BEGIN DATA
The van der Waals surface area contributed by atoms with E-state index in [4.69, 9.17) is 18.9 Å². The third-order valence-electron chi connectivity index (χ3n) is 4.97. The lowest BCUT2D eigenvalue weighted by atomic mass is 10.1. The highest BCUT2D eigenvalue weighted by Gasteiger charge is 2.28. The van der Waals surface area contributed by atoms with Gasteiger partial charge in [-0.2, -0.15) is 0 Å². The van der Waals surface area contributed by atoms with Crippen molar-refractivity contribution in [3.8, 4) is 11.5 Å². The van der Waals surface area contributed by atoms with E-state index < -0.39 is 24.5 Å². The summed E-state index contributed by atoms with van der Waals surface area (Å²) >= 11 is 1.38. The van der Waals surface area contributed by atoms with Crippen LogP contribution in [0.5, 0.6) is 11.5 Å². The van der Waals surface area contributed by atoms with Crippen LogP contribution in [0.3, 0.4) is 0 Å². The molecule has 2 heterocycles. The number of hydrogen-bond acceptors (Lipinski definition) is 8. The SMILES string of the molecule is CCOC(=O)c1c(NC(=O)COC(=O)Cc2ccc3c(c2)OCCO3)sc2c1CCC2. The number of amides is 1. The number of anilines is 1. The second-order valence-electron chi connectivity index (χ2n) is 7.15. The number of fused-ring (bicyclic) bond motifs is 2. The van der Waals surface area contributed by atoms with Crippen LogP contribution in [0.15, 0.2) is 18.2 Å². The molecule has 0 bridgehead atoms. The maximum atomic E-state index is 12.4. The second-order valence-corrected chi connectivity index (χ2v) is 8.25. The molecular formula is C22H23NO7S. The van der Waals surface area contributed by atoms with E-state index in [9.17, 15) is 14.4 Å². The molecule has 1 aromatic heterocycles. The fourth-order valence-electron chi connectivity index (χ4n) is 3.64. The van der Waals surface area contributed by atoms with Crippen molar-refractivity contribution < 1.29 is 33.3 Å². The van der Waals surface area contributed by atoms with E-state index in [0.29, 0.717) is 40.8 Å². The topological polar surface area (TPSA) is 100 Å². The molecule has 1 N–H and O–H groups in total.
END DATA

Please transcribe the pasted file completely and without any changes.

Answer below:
The van der Waals surface area contributed by atoms with E-state index in [4.69, 9.17) is 18.9 Å². The third-order valence-electron chi connectivity index (χ3n) is 4.97. The lowest BCUT2D eigenvalue weighted by atomic mass is 10.1. The highest BCUT2D eigenvalue weighted by Gasteiger charge is 2.28. The van der Waals surface area contributed by atoms with Gasteiger partial charge in [-0.2, -0.15) is 0 Å². The van der Waals surface area contributed by atoms with Crippen molar-refractivity contribution in [3.8, 4) is 11.5 Å². The van der Waals surface area contributed by atoms with E-state index < -0.39 is 24.5 Å². The summed E-state index contributed by atoms with van der Waals surface area (Å²) >= 11 is 1.38. The van der Waals surface area contributed by atoms with Crippen LogP contribution in [0.5, 0.6) is 11.5 Å². The van der Waals surface area contributed by atoms with Crippen LogP contribution in [0.3, 0.4) is 0 Å². The molecule has 2 heterocycles. The number of hydrogen-bond acceptors (Lipinski definition) is 8. The SMILES string of the molecule is CCOC(=O)c1c(NC(=O)COC(=O)Cc2ccc3c(c2)OCCO3)sc2c1CCC2. The number of amides is 1. The number of anilines is 1. The second-order valence-electron chi connectivity index (χ2n) is 7.15. The number of fused-ring (bicyclic) bond motifs is 2. The van der Waals surface area contributed by atoms with Crippen LogP contribution in [0.15, 0.2) is 18.2 Å². The molecule has 0 bridgehead atoms. The maximum atomic E-state index is 12.4. The second-order valence-corrected chi connectivity index (χ2v) is 8.25. The molecular formula is C22H23NO7S. The van der Waals surface area contributed by atoms with E-state index in [9.17, 15) is 14.4 Å². The molecule has 1 aromatic heterocycles. The fourth-order valence-electron chi connectivity index (χ4n) is 3.64. The van der Waals surface area contributed by atoms with Crippen molar-refractivity contribution < 1.29 is 33.3 Å². The van der Waals surface area contributed by atoms with E-state index in [0.29, 0.717) is 40.8 Å². The topological polar surface area (TPSA) is 100 Å². The molecule has 1 N–H and O–H groups in total.